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5 Things Wealthy People Don't Do
You don't have to be a millionaire to steal these ideas about work, retirement and even getting up in the morning.
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They Don't Retire When Everyone Else Does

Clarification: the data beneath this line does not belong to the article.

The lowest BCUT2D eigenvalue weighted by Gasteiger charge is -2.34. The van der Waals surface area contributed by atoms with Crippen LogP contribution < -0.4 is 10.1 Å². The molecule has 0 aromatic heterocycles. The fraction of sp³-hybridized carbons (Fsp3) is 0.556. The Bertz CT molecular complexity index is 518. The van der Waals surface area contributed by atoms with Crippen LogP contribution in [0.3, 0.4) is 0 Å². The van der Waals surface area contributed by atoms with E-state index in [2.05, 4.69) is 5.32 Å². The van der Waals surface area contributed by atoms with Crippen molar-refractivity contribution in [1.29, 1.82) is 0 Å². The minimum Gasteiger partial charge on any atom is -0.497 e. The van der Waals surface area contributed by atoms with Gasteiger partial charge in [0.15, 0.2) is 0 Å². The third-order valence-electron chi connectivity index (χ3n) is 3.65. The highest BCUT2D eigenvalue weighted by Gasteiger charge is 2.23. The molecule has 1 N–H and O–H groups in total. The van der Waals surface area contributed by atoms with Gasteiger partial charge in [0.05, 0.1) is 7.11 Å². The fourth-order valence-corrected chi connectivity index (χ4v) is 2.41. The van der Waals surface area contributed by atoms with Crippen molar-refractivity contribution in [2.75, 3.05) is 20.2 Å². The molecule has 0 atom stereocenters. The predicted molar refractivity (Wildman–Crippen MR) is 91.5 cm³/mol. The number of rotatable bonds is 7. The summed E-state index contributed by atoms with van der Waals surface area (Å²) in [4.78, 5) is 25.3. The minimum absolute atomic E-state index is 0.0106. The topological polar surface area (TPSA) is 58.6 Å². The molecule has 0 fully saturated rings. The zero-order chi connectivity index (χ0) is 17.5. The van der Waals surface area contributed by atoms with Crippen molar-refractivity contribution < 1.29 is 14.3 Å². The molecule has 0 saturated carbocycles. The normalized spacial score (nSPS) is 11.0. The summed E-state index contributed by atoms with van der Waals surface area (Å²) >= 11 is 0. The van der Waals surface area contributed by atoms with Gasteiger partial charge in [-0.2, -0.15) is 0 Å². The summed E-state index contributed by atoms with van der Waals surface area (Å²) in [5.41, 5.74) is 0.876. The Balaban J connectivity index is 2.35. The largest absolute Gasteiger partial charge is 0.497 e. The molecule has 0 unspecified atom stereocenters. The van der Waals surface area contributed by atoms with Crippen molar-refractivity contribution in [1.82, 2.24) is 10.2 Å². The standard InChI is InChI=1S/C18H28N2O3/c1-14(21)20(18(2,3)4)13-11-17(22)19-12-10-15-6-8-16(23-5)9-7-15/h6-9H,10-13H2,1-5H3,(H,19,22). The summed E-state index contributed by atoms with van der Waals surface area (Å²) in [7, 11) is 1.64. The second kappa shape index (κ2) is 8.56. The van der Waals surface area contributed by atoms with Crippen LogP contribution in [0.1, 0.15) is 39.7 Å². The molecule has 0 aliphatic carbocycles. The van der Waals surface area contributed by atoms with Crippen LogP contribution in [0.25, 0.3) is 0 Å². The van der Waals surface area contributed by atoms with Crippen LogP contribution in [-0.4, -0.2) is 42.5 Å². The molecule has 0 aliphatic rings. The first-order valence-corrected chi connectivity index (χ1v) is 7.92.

The average age for Americans to stop working is now 61, according to a recent Gallup poll, up from 59 ten years ago and 57 in the early 1990s. But America's highest earners—i.e., those with the biggest savings—don't plan on retiring until they're at least 70, another new survey shows. Almost half of those people, who make $75,000 or more a year, say they plan to keep working because they want to. Granted, this group holds white-collar jobs that aren't physically taxing—but the "never quit" concept is one that almost anyone can embrace. Stepping down to a less stressful position, or shifting to part-time work can put you farther ahead, savings-wise, when you do decide to retire. Because although you can start collecting Social Security anytime from ages 62 to 70, the later you start, the bigger your benefit. This article gives some useful guidelines for deciding when to begin.